What Kind of Burrow Does a Skunk Make?
In woodlands and rural areas, skunks often dig their burrows under rock piles, hollow logs, or culverts. However, when the pests move into neighborhoods, they may cause problems by tunneling underneath buildings, sheds, decks, and even concrete foundations.
Skunks typically dig into the ground to build their homes, though they also take over the deserted dens of other animals. Since these burrows are used for resting, raising young, and hiding from predators, they contain many chambers and entrances to provide plenty of room and a quick escape. Holes surrounded by freshly excavated dirt and a strong, musky odor are likely to be skunk burrows.
Skunk Burrows vs. Skunk Holes
Skunks use their burrowing skills to find food as well as build their dens. The pests regularly dig for insects and grubs in yards, creating shallow, cone-shaped indentations called skunk holes. These holes are no more than a couple of inches across, while skunk burrow entrances are around eight inches in diameter and much deeper.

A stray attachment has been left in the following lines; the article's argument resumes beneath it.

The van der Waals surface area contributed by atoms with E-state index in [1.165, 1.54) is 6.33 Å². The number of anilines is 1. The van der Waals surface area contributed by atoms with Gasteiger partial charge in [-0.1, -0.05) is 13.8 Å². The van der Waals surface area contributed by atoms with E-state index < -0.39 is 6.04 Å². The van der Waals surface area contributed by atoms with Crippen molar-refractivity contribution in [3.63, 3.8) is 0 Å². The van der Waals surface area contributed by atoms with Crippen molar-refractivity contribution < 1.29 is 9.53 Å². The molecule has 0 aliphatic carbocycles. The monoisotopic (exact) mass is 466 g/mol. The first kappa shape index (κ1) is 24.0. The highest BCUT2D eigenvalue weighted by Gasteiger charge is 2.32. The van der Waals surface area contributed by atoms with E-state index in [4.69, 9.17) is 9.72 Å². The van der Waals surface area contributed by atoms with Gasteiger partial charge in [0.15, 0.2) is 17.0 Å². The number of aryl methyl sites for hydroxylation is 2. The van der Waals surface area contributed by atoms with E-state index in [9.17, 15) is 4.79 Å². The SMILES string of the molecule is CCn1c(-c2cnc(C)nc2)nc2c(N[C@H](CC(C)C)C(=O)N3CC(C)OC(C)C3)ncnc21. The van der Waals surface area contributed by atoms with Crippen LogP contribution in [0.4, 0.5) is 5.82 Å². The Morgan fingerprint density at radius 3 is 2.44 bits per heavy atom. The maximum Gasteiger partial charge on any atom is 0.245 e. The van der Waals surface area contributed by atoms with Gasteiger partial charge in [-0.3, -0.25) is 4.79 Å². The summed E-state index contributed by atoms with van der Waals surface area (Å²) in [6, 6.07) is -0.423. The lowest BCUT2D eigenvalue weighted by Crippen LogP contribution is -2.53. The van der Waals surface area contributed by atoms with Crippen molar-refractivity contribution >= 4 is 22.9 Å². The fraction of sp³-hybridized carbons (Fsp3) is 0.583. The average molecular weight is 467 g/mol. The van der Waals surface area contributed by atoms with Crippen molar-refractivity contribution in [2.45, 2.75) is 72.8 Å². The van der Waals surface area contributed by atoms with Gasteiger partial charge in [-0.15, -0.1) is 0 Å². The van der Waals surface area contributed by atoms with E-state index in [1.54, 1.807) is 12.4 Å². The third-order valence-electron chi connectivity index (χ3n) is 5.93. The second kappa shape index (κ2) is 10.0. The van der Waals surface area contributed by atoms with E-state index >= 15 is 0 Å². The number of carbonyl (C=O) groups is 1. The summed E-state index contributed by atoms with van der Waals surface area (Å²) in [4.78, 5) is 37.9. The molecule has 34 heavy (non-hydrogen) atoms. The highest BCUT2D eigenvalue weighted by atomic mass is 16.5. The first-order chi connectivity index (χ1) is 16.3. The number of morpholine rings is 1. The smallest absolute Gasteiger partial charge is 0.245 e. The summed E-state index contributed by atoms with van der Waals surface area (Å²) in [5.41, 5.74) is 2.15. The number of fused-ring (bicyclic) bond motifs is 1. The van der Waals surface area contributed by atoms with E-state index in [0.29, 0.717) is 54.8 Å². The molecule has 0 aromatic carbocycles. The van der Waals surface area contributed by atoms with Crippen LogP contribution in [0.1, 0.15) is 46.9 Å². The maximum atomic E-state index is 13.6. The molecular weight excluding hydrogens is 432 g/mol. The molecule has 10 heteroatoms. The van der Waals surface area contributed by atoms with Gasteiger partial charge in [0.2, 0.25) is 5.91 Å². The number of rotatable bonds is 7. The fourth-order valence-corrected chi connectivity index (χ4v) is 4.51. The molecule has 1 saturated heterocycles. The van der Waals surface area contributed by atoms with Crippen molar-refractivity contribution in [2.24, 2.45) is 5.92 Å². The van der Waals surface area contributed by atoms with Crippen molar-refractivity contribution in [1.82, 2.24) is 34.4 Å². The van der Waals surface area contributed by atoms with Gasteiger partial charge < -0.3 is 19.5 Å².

Control & Removal
To keep skunks from burrowing in lawns, eliminate potential den sites. Mow overgrown grasses and remove rock, brush, and wood piles. Additionally, fencing or screening areas under decks, sheds, and porches can deter the pests.
Finding burrows is a sign that skunks are already present. The pests are well known for spraying smelly liquid on those who get too close, and cornered skunks may also bite and scratch. Additionally, the pests can carry diseases such as rabies and distemper. For safe removal, contact pest removal specialists with the right tools and training to get rid of skunks.